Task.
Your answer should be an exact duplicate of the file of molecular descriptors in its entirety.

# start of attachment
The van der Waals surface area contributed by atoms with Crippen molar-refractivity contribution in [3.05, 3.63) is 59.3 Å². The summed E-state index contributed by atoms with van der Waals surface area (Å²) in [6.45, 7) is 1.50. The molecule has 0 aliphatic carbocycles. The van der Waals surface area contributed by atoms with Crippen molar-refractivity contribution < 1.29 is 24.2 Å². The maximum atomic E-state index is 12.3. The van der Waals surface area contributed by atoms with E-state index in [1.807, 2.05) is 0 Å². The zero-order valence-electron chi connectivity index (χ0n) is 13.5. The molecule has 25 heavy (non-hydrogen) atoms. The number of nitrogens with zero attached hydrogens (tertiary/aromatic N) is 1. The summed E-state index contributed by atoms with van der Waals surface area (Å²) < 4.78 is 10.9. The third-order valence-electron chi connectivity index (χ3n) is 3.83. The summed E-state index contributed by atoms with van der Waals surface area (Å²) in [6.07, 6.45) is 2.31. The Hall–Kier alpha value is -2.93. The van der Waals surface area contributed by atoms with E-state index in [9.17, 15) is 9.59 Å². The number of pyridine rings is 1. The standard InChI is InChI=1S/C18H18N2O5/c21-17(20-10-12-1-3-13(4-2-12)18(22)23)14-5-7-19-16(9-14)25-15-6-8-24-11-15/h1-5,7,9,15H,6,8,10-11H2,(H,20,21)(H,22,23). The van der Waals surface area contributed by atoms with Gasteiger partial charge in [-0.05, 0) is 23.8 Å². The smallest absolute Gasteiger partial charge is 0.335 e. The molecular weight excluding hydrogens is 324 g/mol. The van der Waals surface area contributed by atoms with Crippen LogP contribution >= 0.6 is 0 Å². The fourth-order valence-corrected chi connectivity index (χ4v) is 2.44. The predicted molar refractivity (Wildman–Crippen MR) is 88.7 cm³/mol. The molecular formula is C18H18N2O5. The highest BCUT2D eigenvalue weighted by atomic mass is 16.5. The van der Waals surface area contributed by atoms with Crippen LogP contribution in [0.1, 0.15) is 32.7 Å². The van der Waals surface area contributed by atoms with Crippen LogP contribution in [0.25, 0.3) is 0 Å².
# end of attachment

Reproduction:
The van der Waals surface area contributed by atoms with Crippen molar-refractivity contribution in [3.05, 3.63) is 59.3 Å². The summed E-state index contributed by atoms with van der Waals surface area (Å²) in [6.45, 7) is 1.50. The molecule has 0 aliphatic carbocycles. The van der Waals surface area contributed by atoms with Crippen molar-refractivity contribution < 1.29 is 24.2 Å². The maximum atomic E-state index is 12.3. The van der Waals surface area contributed by atoms with E-state index in [1.807, 2.05) is 0 Å². The zero-order valence-electron chi connectivity index (χ0n) is 13.5. The molecule has 25 heavy (non-hydrogen) atoms. The number of nitrogens with zero attached hydrogens (tertiary/aromatic N) is 1. The summed E-state index contributed by atoms with van der Waals surface area (Å²) < 4.78 is 10.9. The third-order valence-electron chi connectivity index (χ3n) is 3.83. The summed E-state index contributed by atoms with van der Waals surface area (Å²) in [6.07, 6.45) is 2.31. The Hall–Kier alpha value is -2.93. The van der Waals surface area contributed by atoms with E-state index in [9.17, 15) is 9.59 Å². The number of pyridine rings is 1. The standard InChI is InChI=1S/C18H18N2O5/c21-17(20-10-12-1-3-13(4-2-12)18(22)23)14-5-7-19-16(9-14)25-15-6-8-24-11-15/h1-5,7,9,15H,6,8,10-11H2,(H,20,21)(H,22,23). The van der Waals surface area contributed by atoms with Gasteiger partial charge in [-0.05, 0) is 23.8 Å². The smallest absolute Gasteiger partial charge is 0.335 e. The molecular weight excluding hydrogens is 324 g/mol. The van der Waals surface area contributed by atoms with Crippen LogP contribution >= 0.6 is 0 Å². The fourth-order valence-corrected chi connectivity index (χ4v) is 2.44. The predicted molar refractivity (Wildman–Crippen MR) is 88.7 cm³/mol. The molecular formula is C18H18N2O5. The highest BCUT2D eigenvalue weighted by atomic mass is 16.5. The van der Waals surface area contributed by atoms with Crippen LogP contribution in [0.1, 0.15) is 32.7 Å². The van der Waals surface area contributed by atoms with Crippen LogP contribution in [0.25, 0.3) is 0 Å².